Presynaptic and postsynaptic cells can dynamically change their signaling behavior based on their internal state or the cues they receive from other cells. This type of plasticity, or capacity for change, makes the synapse a key site for altering neural circuit strength and plays a role in learning and memory. Synaptic plasticity is also involved in addiction.
In addition, different presynaptic and postsynaptic cells produce different neurotransmitters and neurotransmitter receptors, with different interactions and different effects on the postsynaptic cell. For more information, take a look at the article on neurotransmitters and receptors.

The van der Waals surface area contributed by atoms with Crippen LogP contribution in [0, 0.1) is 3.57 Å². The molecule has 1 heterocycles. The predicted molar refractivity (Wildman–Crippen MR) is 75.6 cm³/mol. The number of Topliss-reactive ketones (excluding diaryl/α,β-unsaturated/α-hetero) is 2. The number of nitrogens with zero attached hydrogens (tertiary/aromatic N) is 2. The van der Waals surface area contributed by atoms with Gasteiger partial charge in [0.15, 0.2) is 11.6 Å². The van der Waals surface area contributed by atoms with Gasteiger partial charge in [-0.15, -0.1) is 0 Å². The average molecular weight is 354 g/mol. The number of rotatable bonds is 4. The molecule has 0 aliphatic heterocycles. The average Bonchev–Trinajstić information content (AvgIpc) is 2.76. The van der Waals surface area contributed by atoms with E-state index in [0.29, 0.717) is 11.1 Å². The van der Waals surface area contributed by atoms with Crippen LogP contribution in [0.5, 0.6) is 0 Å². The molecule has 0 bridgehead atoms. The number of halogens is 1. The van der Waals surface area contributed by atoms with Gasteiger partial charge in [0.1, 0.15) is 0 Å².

At electrical synapses, unlike chemical synapses, there is a direct physical connection between the presynaptic neuron and the postsynaptic neuron. This connection takes the form of a channel called a gap junction, which allows current—ions—to flow directly from one cell into another.
Electrical synapse showing presynaptic cell, gap junction, post-synaptic cell, and movement of positive ions from pre-synaptic cell to post-synaptic cell.
Electrical synapses transmit signals more rapidly than chemical synapses do. Some synapses are both electrical and chemical. At these synapses, the electrical response occurs earlier than the chemical response.